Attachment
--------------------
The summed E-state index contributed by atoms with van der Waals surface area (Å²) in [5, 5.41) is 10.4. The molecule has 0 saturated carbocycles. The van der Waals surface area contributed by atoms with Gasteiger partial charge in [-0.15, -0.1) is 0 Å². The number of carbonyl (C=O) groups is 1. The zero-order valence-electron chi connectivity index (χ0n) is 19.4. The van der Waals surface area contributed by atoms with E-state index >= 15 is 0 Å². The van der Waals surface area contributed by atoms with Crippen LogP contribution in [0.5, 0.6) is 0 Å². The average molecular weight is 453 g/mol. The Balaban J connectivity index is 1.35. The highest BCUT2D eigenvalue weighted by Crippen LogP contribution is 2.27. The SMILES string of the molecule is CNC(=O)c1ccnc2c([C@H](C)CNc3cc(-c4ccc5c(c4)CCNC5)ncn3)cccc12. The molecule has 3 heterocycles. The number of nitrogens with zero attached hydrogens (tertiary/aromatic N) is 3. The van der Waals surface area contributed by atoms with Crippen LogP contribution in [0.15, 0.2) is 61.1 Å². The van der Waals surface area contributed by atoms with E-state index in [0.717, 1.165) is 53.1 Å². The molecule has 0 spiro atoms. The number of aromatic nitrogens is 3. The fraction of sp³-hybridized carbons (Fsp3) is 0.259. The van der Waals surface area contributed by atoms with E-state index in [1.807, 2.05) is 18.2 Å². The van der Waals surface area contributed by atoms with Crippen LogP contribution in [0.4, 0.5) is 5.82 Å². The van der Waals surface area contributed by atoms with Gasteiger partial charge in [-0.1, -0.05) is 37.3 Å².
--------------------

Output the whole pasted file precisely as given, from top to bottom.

The summed E-state index contributed by atoms with van der Waals surface area (Å²) in [5, 5.41) is 10.4. The molecule has 0 saturated carbocycles. The van der Waals surface area contributed by atoms with Gasteiger partial charge in [-0.15, -0.1) is 0 Å². The number of carbonyl (C=O) groups is 1. The zero-order valence-electron chi connectivity index (χ0n) is 19.4. The van der Waals surface area contributed by atoms with E-state index >= 15 is 0 Å². The van der Waals surface area contributed by atoms with Crippen LogP contribution in [0.5, 0.6) is 0 Å². The average molecular weight is 453 g/mol. The Balaban J connectivity index is 1.35. The highest BCUT2D eigenvalue weighted by Crippen LogP contribution is 2.27. The SMILES string of the molecule is CNC(=O)c1ccnc2c([C@H](C)CNc3cc(-c4ccc5c(c4)CCNC5)ncn3)cccc12. The molecule has 3 heterocycles. The number of nitrogens with zero attached hydrogens (tertiary/aromatic N) is 3. The van der Waals surface area contributed by atoms with Crippen LogP contribution in [0.15, 0.2) is 61.1 Å². The van der Waals surface area contributed by atoms with E-state index in [0.717, 1.165) is 53.1 Å². The molecule has 0 spiro atoms. The number of aromatic nitrogens is 3. The fraction of sp³-hybridized carbons (Fsp3) is 0.259. The van der Waals surface area contributed by atoms with E-state index in [1.807, 2.05) is 18.2 Å². The van der Waals surface area contributed by atoms with Crippen LogP contribution in [0.4, 0.5) is 5.82 Å². The van der Waals surface area contributed by atoms with Gasteiger partial charge in [-0.1, -0.05) is 37.3 Å².